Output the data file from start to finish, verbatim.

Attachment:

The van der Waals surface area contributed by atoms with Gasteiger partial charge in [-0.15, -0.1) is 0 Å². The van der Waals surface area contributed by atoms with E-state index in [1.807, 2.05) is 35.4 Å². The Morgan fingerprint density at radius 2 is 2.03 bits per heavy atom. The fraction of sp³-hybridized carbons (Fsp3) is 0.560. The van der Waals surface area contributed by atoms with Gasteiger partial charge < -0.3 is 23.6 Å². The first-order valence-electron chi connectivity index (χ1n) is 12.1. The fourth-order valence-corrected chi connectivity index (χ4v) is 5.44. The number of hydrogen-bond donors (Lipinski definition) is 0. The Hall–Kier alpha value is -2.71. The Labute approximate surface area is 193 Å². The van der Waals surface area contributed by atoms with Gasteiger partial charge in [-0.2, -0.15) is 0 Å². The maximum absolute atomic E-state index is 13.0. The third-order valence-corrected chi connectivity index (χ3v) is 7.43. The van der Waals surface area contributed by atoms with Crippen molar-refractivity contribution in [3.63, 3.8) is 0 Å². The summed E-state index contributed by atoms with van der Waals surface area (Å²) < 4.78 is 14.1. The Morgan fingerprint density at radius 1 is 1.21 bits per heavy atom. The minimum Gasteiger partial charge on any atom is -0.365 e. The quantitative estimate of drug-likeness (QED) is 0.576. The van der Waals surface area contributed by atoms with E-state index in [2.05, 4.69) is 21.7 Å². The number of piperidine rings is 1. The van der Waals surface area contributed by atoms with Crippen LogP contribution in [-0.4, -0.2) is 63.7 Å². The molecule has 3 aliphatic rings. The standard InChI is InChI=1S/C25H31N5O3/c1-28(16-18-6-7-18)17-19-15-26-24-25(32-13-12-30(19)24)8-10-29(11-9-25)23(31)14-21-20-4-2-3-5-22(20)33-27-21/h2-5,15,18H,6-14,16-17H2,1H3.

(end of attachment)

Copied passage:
The van der Waals surface area contributed by atoms with Gasteiger partial charge in [-0.15, -0.1) is 0 Å². The van der Waals surface area contributed by atoms with E-state index in [1.807, 2.05) is 35.4 Å². The Morgan fingerprint density at radius 2 is 2.03 bits per heavy atom. The fraction of sp³-hybridized carbons (Fsp3) is 0.560. The van der Waals surface area contributed by atoms with Gasteiger partial charge < -0.3 is 23.6 Å². The first-order valence-electron chi connectivity index (χ1n) is 12.1. The fourth-order valence-corrected chi connectivity index (χ4v) is 5.44. The number of hydrogen-bond donors (Lipinski definition) is 0. The Hall–Kier alpha value is -2.71. The Labute approximate surface area is 193 Å². The van der Waals surface area contributed by atoms with Gasteiger partial charge in [-0.2, -0.15) is 0 Å². The maximum absolute atomic E-state index is 13.0. The third-order valence-corrected chi connectivity index (χ3v) is 7.43. The van der Waals surface area contributed by atoms with Crippen molar-refractivity contribution in [3.63, 3.8) is 0 Å². The summed E-state index contributed by atoms with van der Waals surface area (Å²) < 4.78 is 14.1. The Morgan fingerprint density at radius 1 is 1.21 bits per heavy atom. The minimum Gasteiger partial charge on any atom is -0.365 e. The quantitative estimate of drug-likeness (QED) is 0.576. The van der Waals surface area contributed by atoms with E-state index in [2.05, 4.69) is 21.7 Å². The number of piperidine rings is 1. The van der Waals surface area contributed by atoms with Crippen LogP contribution in [-0.4, -0.2) is 63.7 Å². The molecule has 3 aliphatic rings. The standard InChI is InChI=1S/C25H31N5O3/c1-28(16-18-6-7-18)17-19-15-26-24-25(32-13-12-30(19)24)8-10-29(11-9-25)23(31)14-21-20-4-2-3-5-22(20)33-27-21/h2-5,15,18H,6-14,16-17H2,1H3.